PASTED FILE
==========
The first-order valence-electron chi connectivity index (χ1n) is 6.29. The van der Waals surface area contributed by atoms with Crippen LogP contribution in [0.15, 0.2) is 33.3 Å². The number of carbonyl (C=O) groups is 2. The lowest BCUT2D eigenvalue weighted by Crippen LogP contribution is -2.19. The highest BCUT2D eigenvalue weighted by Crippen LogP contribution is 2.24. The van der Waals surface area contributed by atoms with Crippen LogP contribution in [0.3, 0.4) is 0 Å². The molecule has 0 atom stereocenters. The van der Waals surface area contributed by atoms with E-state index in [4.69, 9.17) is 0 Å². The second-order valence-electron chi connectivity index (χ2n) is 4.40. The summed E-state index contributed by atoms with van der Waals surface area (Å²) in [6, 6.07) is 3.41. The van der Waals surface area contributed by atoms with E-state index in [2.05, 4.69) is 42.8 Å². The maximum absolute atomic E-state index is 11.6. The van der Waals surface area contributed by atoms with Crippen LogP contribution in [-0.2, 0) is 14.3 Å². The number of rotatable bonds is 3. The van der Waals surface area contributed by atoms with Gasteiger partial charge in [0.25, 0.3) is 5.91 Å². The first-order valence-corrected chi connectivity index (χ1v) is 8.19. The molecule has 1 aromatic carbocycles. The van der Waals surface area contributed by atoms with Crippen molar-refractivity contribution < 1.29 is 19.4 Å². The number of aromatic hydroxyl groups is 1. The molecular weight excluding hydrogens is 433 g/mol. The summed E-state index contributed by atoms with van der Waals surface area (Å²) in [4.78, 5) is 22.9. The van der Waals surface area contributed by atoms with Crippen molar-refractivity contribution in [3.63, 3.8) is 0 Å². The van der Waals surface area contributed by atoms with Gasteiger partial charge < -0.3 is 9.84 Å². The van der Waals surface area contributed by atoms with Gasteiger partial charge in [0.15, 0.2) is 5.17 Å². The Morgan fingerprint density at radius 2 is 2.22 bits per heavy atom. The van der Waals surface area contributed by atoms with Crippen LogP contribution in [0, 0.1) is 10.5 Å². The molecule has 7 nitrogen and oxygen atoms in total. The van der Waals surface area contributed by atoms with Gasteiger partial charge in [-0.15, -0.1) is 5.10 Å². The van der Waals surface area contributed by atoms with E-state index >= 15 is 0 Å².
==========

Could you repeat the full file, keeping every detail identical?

The first-order valence-electron chi connectivity index (χ1n) is 6.29. The van der Waals surface area contributed by atoms with Crippen LogP contribution in [0.15, 0.2) is 33.3 Å². The number of carbonyl (C=O) groups is 2. The lowest BCUT2D eigenvalue weighted by Crippen LogP contribution is -2.19. The highest BCUT2D eigenvalue weighted by Crippen LogP contribution is 2.24. The van der Waals surface area contributed by atoms with Crippen LogP contribution in [0.3, 0.4) is 0 Å². The molecule has 0 atom stereocenters. The van der Waals surface area contributed by atoms with E-state index in [4.69, 9.17) is 0 Å². The second-order valence-electron chi connectivity index (χ2n) is 4.40. The summed E-state index contributed by atoms with van der Waals surface area (Å²) in [6, 6.07) is 3.41. The van der Waals surface area contributed by atoms with E-state index in [2.05, 4.69) is 42.8 Å². The maximum absolute atomic E-state index is 11.6. The van der Waals surface area contributed by atoms with Crippen LogP contribution in [-0.2, 0) is 14.3 Å². The number of rotatable bonds is 3. The van der Waals surface area contributed by atoms with Gasteiger partial charge in [0.25, 0.3) is 5.91 Å². The first-order valence-corrected chi connectivity index (χ1v) is 8.19. The molecule has 1 aromatic carbocycles. The van der Waals surface area contributed by atoms with Crippen molar-refractivity contribution < 1.29 is 19.4 Å². The number of aromatic hydroxyl groups is 1. The molecular weight excluding hydrogens is 433 g/mol. The summed E-state index contributed by atoms with van der Waals surface area (Å²) in [4.78, 5) is 22.9. The van der Waals surface area contributed by atoms with Crippen molar-refractivity contribution in [3.63, 3.8) is 0 Å². The van der Waals surface area contributed by atoms with Gasteiger partial charge < -0.3 is 9.84 Å². The van der Waals surface area contributed by atoms with Gasteiger partial charge in [0.15, 0.2) is 5.17 Å². The Morgan fingerprint density at radius 2 is 2.22 bits per heavy atom. The van der Waals surface area contributed by atoms with Crippen LogP contribution in [0, 0.1) is 10.5 Å². The molecule has 7 nitrogen and oxygen atoms in total. The van der Waals surface area contributed by atoms with Gasteiger partial charge in [-0.15, -0.1) is 5.10 Å². The van der Waals surface area contributed by atoms with E-state index >= 15 is 0 Å².